Fatehpur Sikri (the ‘City of Victory’) was for a number of years capital of the Mughal Empire. It was laid out in the late sixteenth century with opulent administrative, residential and religious buildings to serve the needs of the emperor and his courtiers, the army and the city’s inhabitants. One of the most important buildings was the Jami Masjid, depicted here by William Hodges and an unidentified Indian artist working after him. It remains one of the largest mosques in India and features on its south wall a huge ornamental gate called the Buland Darwaza (seen in the middle distance at centre).
William Hodges visited the site from 23 to 26 March, 1783, on his third tour of northern India taken as part of an ambassadorial mission to Agra, and included the view as plate eleven of his Select Views in India in the Years 1780–1783 (1785–88).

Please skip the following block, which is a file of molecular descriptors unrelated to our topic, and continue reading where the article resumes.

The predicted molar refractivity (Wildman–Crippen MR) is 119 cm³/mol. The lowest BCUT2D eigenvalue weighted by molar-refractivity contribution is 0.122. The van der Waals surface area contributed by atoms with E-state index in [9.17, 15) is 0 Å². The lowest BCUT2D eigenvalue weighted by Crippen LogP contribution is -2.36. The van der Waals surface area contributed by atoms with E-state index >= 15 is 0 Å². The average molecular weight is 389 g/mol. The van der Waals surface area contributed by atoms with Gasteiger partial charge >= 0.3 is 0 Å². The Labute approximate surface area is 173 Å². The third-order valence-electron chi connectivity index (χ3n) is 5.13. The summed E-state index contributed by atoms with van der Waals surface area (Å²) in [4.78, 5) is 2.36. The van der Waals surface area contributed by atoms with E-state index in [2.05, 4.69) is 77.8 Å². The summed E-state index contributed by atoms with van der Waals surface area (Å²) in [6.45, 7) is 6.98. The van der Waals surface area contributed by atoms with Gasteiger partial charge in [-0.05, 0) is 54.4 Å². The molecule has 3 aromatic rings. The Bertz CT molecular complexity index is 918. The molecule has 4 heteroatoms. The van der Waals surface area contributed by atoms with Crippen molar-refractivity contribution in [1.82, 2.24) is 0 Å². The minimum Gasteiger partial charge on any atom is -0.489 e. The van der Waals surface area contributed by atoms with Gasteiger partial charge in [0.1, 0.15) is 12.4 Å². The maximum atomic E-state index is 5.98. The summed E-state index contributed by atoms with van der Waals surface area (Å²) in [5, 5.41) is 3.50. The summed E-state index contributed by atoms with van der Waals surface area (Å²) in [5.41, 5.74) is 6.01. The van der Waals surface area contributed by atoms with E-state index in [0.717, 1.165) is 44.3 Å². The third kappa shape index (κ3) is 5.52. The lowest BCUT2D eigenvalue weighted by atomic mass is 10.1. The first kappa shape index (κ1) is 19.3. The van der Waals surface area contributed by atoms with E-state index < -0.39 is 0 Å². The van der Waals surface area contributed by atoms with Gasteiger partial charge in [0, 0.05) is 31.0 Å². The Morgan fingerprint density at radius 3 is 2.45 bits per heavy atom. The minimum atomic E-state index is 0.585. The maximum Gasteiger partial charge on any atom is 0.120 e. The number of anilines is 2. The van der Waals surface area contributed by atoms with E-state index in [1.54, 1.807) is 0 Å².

- Full title:
- Distant view of the Jami Masjid and Buland Darwaza, Fatehpur Sikri; A View of the Ruins of part of the Palace and Mosque at Futty poor Sicri
- [1786-1788] and 1798-1804
- Coloured Aquatint / Watercolour / View
- William Hodges, Unknown Indian Artist
- © British Library
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- X307 (Plate 11) and Add Or 1134
- Article by:
- John McAleer
- Military and maritime
Dr John McAleer explores how both British, and non-European, professional and amateur artists engaged with the British Empire via the medium of landscape art.